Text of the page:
23. jes on September 25, 2010 at 10:32 pm

    My parents gave us a budget of $3000 and told us that whatever we didn’t spend on the wedding was ours to keep. They hated all the fuss and bother of formal events, so they would have been delighted if we’d eloped and just taken the money, but we chose to spend half and keep half. I think it’s a good system b/c if your child really wants a big to-do, then they can have it (within the limits of the budget), but there’s a pretty big incentive to keep things simple, especially if you’re poor college students when you get married.

    We married in 1996 – $1500 paid for the wedding dress, announcements, formal pictures of just my husband and I with a real photographer (snapshots of everyone else), simple decorations, ingredients for wedding cake that someone in the branch made, small reception in my branch bldg, lunch for family and a few close friends btwn wedding and reception, 2 day honeymoon, and phone bills while we were apart for 3 months during engagement. BUT, I regret skimping on the pictures and the honeymoon. Is it a life-changing regret? No, but I wish we’d known that we wouldn’t desperately need the other half of the wedding money post-marriage. And I wish that my wedding hadn’t been the first wedding I’d ever attended so I would have had more ideas on how to do things.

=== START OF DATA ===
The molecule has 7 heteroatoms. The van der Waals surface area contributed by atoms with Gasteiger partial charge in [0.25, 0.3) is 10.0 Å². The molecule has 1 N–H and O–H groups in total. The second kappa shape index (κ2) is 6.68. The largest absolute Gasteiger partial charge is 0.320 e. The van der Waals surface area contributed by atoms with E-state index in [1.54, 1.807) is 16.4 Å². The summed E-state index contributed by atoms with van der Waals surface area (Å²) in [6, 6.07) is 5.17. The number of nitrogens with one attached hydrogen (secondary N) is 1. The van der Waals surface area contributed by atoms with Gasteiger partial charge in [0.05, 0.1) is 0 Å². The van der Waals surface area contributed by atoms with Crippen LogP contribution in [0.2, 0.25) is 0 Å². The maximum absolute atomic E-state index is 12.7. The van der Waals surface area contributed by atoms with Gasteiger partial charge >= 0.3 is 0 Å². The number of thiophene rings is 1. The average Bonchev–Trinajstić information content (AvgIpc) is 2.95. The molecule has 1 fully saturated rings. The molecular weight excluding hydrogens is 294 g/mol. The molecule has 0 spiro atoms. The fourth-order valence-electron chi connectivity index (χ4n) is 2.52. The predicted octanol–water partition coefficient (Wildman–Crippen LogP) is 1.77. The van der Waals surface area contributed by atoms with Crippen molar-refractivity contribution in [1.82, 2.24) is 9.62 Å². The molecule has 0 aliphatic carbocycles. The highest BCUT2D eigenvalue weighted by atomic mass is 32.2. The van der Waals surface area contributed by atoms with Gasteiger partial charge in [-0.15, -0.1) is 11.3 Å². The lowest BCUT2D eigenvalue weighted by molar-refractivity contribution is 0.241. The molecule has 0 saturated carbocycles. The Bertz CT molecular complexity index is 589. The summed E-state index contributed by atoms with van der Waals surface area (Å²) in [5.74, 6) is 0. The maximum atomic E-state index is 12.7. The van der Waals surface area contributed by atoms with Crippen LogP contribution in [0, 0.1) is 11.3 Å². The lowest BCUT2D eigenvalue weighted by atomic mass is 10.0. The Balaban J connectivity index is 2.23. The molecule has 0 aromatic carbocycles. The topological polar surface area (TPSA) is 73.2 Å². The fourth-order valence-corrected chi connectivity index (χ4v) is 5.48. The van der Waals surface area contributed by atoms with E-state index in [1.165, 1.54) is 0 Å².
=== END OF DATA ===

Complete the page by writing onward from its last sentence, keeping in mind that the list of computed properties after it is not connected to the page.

24. James Olsen on September 25, 2010 at 10:53 pm

    Ditch the greeting line. It’s the most abominable, misery-inducing cultural practice we’ve ever adopted. I’m infinitely grateful my wife put her foot down on that one. (sorry, on advice on the cost – good luck; and congratulations!)

  25. Dane Laverty on September 25, 2010 at 10:57 pm

    Our wedding was in the $1,000 range, I think. In retrospect I wish we had spent significantly more on it. Holding our reception in the church cultural hall, having a ward member make the cake, and getting my brother’s friend as a photographer all saved money, but it was an expensive savings.

  26. Left Field on September 25, 2010 at 11:05 pm

    My wife and I got married 13 years ago, when we were both in our mid-30s or so. I don’t think we ever added up the cost, but I’d be surprised if it reached very close to $1000. We got married out of state, but the parents covered the plane fare as a wedding gift, and donated a week of their timeshare condo for the honeymoon. At that age, I think we regarded anything contributed by our parents as a gift and not part of our wedding expenses.

    We got our rings for a couple hundred dollars at Murry’s Discount Auto, along with a case of motor oil and some tube socks (http://www.insiderpages.com/b/3598817340/murray-s-discount-auto-store-redford). Light refreshments at three (count ‘em–three) receptions in three different states probably came to another couple of hundred dollars. I served as our own photographer, though friends took pictures as well. My father (an amateur artist) made a drawing for the invitations, and my father in law (in the printing business) printed them. We must have paid for postage (probably <$100). Regular temple clothes for the wedding. I guess we had a rental car. I can't think of much else that we spent money on.